When she was in early elementary school, Pati Navalta Poblete was a latchkey kid. She came home from school every day, locked the door behind her, made a peanut butter and jelly sandwich, and watched The Brady Bunch. Her life was thoroughly American, even though her parents were both immigrants from the Philippines. Pati was really only aware of her different heritage when classmates in her predominately white school pointed it out.
The arrival of Pati’s grandparents, however, brought new sounds, tastes, and smells to Pati’s home. The first arrival was Grandma Fausta, who came when Pati was eight years old to help take care of Pati and her brother while their parents were at work. She brought strict rules and high standards, and Pati balked. One by one, her three other grandparents arrived, and Pati came to refer to the four of them as “The Oracles.” This short memoir chronicles Pati’s life with them.
Poblete does an excellent job describing the feelings she had about her grandparents as a child, even when it doesn’t make her look very good. In the early chapters, she frequently comes across as a bit of a brat, but her responses seem authentic for a child of that age. Of course she’s going to resent having to clean the floors on her hands and knees instead of using a mop like everyone else she knew in America. Of course she’s going to bawl when her family’s visit to Disneyland is cut short because her grandmother is too exhausted to continue walking around the park.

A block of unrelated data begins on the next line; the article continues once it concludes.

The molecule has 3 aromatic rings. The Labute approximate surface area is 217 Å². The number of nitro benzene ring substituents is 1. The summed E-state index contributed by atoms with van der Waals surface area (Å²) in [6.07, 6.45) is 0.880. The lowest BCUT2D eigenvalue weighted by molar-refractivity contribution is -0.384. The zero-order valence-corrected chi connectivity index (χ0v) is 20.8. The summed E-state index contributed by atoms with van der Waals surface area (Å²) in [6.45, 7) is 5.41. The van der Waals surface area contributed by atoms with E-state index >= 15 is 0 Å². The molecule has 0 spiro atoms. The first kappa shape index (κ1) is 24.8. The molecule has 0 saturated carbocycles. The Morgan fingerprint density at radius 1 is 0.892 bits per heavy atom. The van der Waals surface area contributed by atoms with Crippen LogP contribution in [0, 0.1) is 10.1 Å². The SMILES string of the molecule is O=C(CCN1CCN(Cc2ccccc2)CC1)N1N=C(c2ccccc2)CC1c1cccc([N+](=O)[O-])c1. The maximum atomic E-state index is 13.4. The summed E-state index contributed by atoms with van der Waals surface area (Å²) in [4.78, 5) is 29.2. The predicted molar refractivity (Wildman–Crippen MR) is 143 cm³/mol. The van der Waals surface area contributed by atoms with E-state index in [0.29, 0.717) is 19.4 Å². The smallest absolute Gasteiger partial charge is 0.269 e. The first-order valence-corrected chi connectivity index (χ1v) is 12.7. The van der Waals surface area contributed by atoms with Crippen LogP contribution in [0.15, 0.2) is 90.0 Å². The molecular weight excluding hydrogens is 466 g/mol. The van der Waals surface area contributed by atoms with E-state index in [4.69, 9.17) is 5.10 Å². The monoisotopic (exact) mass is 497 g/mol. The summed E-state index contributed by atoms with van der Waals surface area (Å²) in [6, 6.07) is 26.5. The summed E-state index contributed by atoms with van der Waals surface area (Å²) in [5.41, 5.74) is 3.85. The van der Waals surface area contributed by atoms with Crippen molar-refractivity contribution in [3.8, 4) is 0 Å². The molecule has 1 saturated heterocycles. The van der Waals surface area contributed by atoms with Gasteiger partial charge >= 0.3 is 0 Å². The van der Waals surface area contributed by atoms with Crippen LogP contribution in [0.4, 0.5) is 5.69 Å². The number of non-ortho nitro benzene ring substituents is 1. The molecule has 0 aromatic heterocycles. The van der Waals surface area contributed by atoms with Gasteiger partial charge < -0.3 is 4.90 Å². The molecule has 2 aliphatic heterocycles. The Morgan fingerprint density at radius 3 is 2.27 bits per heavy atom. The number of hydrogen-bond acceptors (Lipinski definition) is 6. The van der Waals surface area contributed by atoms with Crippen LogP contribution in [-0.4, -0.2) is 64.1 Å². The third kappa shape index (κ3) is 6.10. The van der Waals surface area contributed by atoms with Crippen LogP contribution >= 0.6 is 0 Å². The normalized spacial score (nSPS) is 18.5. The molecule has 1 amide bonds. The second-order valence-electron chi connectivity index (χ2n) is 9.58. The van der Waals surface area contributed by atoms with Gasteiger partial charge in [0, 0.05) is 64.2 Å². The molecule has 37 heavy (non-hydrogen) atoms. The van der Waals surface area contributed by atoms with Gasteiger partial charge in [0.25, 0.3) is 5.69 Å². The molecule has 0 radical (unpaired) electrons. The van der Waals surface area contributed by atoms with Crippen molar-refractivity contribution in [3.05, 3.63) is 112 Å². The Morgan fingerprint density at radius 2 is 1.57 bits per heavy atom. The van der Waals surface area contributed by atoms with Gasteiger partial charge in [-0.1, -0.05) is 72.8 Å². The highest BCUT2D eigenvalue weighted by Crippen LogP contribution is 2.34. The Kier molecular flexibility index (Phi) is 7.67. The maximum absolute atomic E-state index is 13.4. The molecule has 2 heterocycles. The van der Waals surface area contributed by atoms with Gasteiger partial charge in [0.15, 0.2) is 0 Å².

Many of Poblete’s conflicts with her grandparents had to do with cultural differences. Pati didn’t like being perceived as weird at school, but her grandparents couldn’t see why it would bother her to take Filipino food for her school lunches. And then there’s a mystifying incident involving what seems to have been a curse. Poblete’s telling of the tale does seem to attribute every challenge to her grandparents’ unfamiliarity with American culture, but there were times when, for me, generational differences seem just as significant—such as when Pati’s grandmother chooses an extremely childish outfit for her to wear on her first day of middle school. How many adolescents have complained about their parents being out of touch with the right thing to wear?
The memoir does tend to be overly episodic, especially in the later chapters where huge spans of time are passed over quickly. It feels more like a series of vignettes than a fully formed narrative. But many of the vignettes are funny or interesting, and I enjoyed them. The overall arc follows a predictable pattern: second-generation child resents, but then comes to love, her ancestral culture. It’s not a new story, and it’s perhaps been told better, but this is nice and short and competently written. Not a bad way to spend an afternoon.